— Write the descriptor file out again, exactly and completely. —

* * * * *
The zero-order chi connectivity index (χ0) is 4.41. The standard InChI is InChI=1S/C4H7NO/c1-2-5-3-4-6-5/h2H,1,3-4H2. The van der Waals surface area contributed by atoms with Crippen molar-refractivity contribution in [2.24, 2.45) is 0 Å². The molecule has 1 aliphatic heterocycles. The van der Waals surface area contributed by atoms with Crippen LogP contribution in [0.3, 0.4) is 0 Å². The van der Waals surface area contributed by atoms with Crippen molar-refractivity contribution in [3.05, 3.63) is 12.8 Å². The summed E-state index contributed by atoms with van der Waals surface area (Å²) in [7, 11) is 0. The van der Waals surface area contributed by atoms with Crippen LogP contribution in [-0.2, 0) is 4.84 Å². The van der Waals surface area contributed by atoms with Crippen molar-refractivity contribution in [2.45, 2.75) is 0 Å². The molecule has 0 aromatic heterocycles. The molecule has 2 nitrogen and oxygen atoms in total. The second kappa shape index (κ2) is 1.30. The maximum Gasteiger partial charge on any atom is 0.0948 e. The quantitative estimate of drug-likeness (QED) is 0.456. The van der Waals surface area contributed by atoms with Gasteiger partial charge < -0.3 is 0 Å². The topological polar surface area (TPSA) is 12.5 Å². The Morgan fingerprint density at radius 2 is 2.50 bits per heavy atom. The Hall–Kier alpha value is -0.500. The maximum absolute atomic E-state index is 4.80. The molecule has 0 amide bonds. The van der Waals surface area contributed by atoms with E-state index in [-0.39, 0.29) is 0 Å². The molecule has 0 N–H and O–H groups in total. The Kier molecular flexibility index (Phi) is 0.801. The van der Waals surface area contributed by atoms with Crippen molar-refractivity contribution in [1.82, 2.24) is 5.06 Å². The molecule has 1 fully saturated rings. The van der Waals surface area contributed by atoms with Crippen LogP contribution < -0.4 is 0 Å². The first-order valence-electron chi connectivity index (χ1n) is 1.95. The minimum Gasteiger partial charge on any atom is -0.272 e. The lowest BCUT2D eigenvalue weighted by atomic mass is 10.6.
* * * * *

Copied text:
The zero-order chi connectivity index (χ0) is 4.41. The standard InChI is InChI=1S/C4H7NO/c1-2-5-3-4-6-5/h2H,1,3-4H2. The van der Waals surface area contributed by atoms with Crippen molar-refractivity contribution in [2.24, 2.45) is 0 Å². The molecule has 1 aliphatic heterocycles. The van der Waals surface area contributed by atoms with Crippen LogP contribution in [0.3, 0.4) is 0 Å². The van der Waals surface area contributed by atoms with Crippen molar-refractivity contribution in [3.05, 3.63) is 12.8 Å². The summed E-state index contributed by atoms with van der Waals surface area (Å²) in [7, 11) is 0. The van der Waals surface area contributed by atoms with Crippen LogP contribution in [-0.2, 0) is 4.84 Å². The van der Waals surface area contributed by atoms with Crippen molar-refractivity contribution in [2.45, 2.75) is 0 Å². The molecule has 0 aromatic heterocycles. The molecule has 2 nitrogen and oxygen atoms in total. The second kappa shape index (κ2) is 1.30. The maximum Gasteiger partial charge on any atom is 0.0948 e. The quantitative estimate of drug-likeness (QED) is 0.456. The van der Waals surface area contributed by atoms with Gasteiger partial charge < -0.3 is 0 Å². The topological polar surface area (TPSA) is 12.5 Å². The Morgan fingerprint density at radius 2 is 2.50 bits per heavy atom. The Hall–Kier alpha value is -0.500. The maximum absolute atomic E-state index is 4.80. The molecule has 0 amide bonds. The van der Waals surface area contributed by atoms with E-state index in [-0.39, 0.29) is 0 Å². The molecule has 0 N–H and O–H groups in total. The Kier molecular flexibility index (Phi) is 0.801. The van der Waals surface area contributed by atoms with Crippen molar-refractivity contribution in [1.82, 2.24) is 5.06 Å². The molecule has 1 fully saturated rings. The van der Waals surface area contributed by atoms with Crippen LogP contribution < -0.4 is 0 Å². The first-order valence-electron chi connectivity index (χ1n) is 1.95. The minimum Gasteiger partial charge on any atom is -0.272 e. The lowest BCUT2D eigenvalue weighted by atomic mass is 10.6.